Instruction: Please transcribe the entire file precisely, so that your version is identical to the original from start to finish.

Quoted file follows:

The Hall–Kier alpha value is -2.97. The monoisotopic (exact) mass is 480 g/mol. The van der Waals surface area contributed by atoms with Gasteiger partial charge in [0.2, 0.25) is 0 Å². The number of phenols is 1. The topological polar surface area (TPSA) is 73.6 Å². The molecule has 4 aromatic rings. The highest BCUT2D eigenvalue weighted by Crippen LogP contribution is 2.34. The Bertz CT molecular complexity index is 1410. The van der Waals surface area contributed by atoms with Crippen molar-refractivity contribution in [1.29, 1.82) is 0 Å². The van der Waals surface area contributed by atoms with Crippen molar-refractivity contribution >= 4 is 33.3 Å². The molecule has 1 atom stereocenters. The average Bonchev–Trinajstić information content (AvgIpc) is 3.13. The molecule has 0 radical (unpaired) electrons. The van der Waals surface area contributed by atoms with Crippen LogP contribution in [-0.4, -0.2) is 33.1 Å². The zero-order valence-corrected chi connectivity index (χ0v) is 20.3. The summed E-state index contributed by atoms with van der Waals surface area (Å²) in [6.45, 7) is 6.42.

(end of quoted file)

The Hall–Kier alpha value is -2.97. The monoisotopic (exact) mass is 480 g/mol. The van der Waals surface area contributed by atoms with Gasteiger partial charge in [0.2, 0.25) is 0 Å². The number of phenols is 1. The topological polar surface area (TPSA) is 73.6 Å². The molecule has 4 aromatic rings. The highest BCUT2D eigenvalue weighted by Crippen LogP contribution is 2.34. The Bertz CT molecular complexity index is 1410. The van der Waals surface area contributed by atoms with Crippen molar-refractivity contribution in [1.29, 1.82) is 0 Å². The van der Waals surface area contributed by atoms with Crippen molar-refractivity contribution >= 4 is 33.3 Å². The molecule has 1 atom stereocenters. The average Bonchev–Trinajstić information content (AvgIpc) is 3.13. The molecule has 0 radical (unpaired) electrons. The van der Waals surface area contributed by atoms with Crippen LogP contribution in [-0.4, -0.2) is 33.1 Å². The zero-order valence-corrected chi connectivity index (χ0v) is 20.3. The summed E-state index contributed by atoms with van der Waals surface area (Å²) in [6.45, 7) is 6.42.